For Wednesday:

For Friday:

If time,


Slides for today (and Wednesday :)) rooting the tree of life using an outgroup, on Friday's LBA exercise, population genetics overview, role of HGT in evolution, types of selection.

Selection versus genetic drift.


Deterministic models to describe selection:  (diploid organisms, two alleles A1 and A2)

    codominance (kind of logistic equation) q=frequency of allele A2, 

Genotype:                                     A1A1        A1A2        A2A2

Relative number of offspring           1             1+s           1+2s

Fitness                                           w11          w12          w22

genotype frequency                        p^2             2pq          q^2

(pq: allele frequencies,=> genotype frequencies in Hardy Weinberg equilibrium)

Change in frequency (approximately):  
dq/dt= s* q*(1-q) and


    over dominance

Genotype:                                                A1A1    A1A2    A2A2

 Relative number of offspring                1         1+s1     1+s2

          s1>s:   balancing selection (try it)

Go to Kent Holsinger's collection of JAVA applets here and explore some of the time courses with different values of s1 and s2.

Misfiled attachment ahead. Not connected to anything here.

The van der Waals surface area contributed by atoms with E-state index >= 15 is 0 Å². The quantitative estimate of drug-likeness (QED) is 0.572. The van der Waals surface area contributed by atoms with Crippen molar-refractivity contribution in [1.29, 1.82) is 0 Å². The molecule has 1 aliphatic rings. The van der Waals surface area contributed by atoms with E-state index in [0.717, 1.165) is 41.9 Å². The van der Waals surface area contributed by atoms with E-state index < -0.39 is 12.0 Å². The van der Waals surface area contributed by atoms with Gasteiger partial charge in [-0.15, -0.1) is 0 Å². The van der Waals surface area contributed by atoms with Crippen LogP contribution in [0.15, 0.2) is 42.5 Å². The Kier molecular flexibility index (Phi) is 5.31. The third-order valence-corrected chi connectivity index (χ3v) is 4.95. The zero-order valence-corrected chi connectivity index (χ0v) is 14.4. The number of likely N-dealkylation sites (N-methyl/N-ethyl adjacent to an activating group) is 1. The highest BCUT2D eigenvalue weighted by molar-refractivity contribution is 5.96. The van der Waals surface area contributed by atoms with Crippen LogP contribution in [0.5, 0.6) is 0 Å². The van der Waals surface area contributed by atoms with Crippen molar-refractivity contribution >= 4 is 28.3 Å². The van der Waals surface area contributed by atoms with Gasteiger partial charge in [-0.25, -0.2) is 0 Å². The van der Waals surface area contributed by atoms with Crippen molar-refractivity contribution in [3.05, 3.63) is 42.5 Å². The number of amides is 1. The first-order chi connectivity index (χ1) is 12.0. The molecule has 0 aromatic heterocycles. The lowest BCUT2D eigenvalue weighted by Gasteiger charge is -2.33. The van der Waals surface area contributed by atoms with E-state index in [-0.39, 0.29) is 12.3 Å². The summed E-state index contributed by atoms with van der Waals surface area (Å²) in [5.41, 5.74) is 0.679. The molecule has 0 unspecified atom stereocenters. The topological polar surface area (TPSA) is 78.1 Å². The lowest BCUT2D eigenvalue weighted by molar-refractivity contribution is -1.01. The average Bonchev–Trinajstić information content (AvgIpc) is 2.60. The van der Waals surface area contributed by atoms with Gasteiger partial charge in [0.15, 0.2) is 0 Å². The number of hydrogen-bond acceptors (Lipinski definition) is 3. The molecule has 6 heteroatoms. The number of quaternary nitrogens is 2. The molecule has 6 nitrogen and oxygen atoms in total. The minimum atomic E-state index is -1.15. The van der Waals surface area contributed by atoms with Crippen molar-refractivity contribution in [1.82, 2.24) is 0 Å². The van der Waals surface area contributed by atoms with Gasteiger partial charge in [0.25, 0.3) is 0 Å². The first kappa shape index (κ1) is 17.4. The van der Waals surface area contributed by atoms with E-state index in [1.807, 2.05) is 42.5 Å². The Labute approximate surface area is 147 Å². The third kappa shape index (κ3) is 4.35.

Under which conditions of w11, w12, and w22 can one maintain both alleles over long periods of time?

Stochastic approaches -- random drift - neutral evolution:

Law of the gutter (see also Steven J Gould's interpretation on the trend to increasing complexity)

Explore some simulations: 
     Drift only (vary the population size N),

How does the survival of multiple alleles in a population depend on the population size.

     Drift and Selection (interesting setting: P=0.01, N=50)

Note: Even though the allele conveys a strong selective advantage of 10%, the allele has a rather large chance to go extinct quickly.

Mutation rate versus Substitution rate

The following assumes co-dominance or no selection:

s=0:  Probability of fixation, P, is equal to frequency of allele in population, q

mutation rate (per gene/per unit of time) = u ;  

frequency with which new alleles are generated in a diploid population size N equals to u*2N

Probability of fixation for each new allele = 1/(2N)

Substitution rate = frequency with which allele is generated * Probability of fixation= u*2N *1/(2N) = u

The substitution rate is independent of population size if s=0 and equal to the mutation rate!!!!

This is the reason that there is hope that the molecular clock might sometimes work.

For advantageous mutations: 
      Probability of fixation, P, is approximately equal to 2s;
      e.g., if selective advantage s = 1% then P = 2%

      Does this correspond to the simulations you performed above?

Fixation time

Neutral mutations:  tav=4*Ne generations 
(Ne=effective population size; For n discrete generations Ne= n/(1/N1+1/N2+?..1/Nn)

S unequal to 0:  tav= (2/s) ln (2N) generations  (also true for mutations with negative s --  How can this be??)

E.g.:  N=106, s=0:  average time to fixation: 4*106 generations

N=106, s=0.01:  average time to fixation: 2900 generations




Goals class 21

Goals class 22